Penny Signing Gives Needed Punch To Birds Backfield
Following a relatively idle start to the NFL free-agent legal tampering period, the Eagles were unusally active Tuesday, agreeing to terms with running backs Rashaad Penny and Boston Scott, and cornerback James Bradberry.
While the announcement of the Bradberry re-signing will dominate headlines across the Delaware Valley, perhaps an overlooked footnote is the fact that the Penny signing – and Scott’s re-signing – effectively spelled the end of Miles Sanders’ four-year tenure with the Eagles.
Sanders, 25, is coming off a career season, compiling 1,269 rushing yards and 11 touchdowns, despite an incredulous snap share of just 57 percent.
Furthermore, Sanders achieved 90 rushing yards or more in six games, appearing in all 20 games. His 259 carries were 80 more than his previous high.
Though frequently criticized for indecisive running, absence in the passing game, and his durability concerns – not to mention being seemingly phased out of the offense by season’s end – Sanders still offered production and big-play upside that’ll be difficult to replace.
The Penn State product never showcased prototypical bell-cow traits or an ability to handle volume. His skill-set appears to be best-served in an offense employing a diversified two-headed rushing attack.
Penny, on the other hand, conceivably provides a high-octane Eagles offense with a sorely needed power rush element.
It’s conceivable, of course, because there’s risk involved in moving forward with him as a prominent fixture to the backfield.
The 27-year-old has missed 37 games over the past four seasons due to a multitude of injuries, most recently from a season-ending broken fibula, which ended his 2022 campaign after only five games.
Penny finished with 346 rushing yards and a pair of touchdowns on 57 carries in addition to contributing four receptions for 16 yards.
Perhaps his most prolific stretch of play occurred during a five-week run to close out 2021, when he accumulated 671 rushing yards and six rushing touchdowns on 92 carries.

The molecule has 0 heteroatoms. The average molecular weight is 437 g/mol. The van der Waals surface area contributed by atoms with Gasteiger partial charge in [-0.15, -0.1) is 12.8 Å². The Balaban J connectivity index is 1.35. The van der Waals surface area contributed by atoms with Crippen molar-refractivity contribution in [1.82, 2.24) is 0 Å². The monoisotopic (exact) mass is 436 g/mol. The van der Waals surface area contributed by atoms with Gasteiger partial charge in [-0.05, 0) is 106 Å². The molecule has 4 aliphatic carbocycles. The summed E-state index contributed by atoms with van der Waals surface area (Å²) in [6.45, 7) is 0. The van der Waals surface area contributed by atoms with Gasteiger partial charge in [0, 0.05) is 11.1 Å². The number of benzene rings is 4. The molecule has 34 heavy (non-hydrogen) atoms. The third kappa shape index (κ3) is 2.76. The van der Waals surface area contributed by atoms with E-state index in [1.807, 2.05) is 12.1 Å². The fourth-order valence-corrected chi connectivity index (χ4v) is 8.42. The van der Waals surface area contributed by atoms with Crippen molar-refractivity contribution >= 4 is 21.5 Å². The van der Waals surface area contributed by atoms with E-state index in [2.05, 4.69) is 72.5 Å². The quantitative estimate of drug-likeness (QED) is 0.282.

When healthy, the former first-round pick is a patient, between-tackles bulldozer armed with explosive traits and a knack for playing through contact and finishing runs.
Penny has also improved as a pass-protector. But even his contract – a modest 1-year $1.35 million deal with $600,000 guaranteed per NFL Network – would appear to account for the precariousness.
Sporting a rocked-up, 5-foot-11, 220-pound frame, Penny is poised to fulfill a glaring vacancy in Philadelphia’s backfield. A skill-set diversification in the backfield was necessary to implement a smash-mouth dimension into the offense.
For perspective, the team’s most efficient short-yardage runner last season in high leverage moments was quarterback Jalen Hurts.
With so much of the team’s long-term success predicated on Hurts’ health, it’ll need the 24-year-old quarterback to refrain from calling his own number in those scrums as frequently, despite the 36-of-39 conversion on sneaks, which only enhances Penny’s value.
With Penny leading the way, the Eagles’ backfield should look markedly different next season.
Equipped to handle the heavy lifting in theory, Penny’s arrival should enable third-year pro Kenny Gainwell and Scott to thrive as change-ups, putting unique stresses on defenses and attacking at every level.
Penny might not produce the big-play highlight reels of his predecessor, but his presence will be more conducive to the offense’s functionality.
Billed as an early-down runner in what could end up becoming a four-way timeshare – third-year pro Trey Sermon is an intriguing prospect coming off a redshirt season – Penny was presumably brought in to serve as the engine that powers the ground game.
Sure, he’s a non-factor in the passing game – just 27 career catches – and that ultimately caps his usage, but Penny’s value could be another gold strike for the Eagles on one-year rentals.
Health permitting, of course.
– Andrew DiCecco (@AndrewDiCecco) is a Staff Reporter/Content Producer for InsideTheBirds.com.
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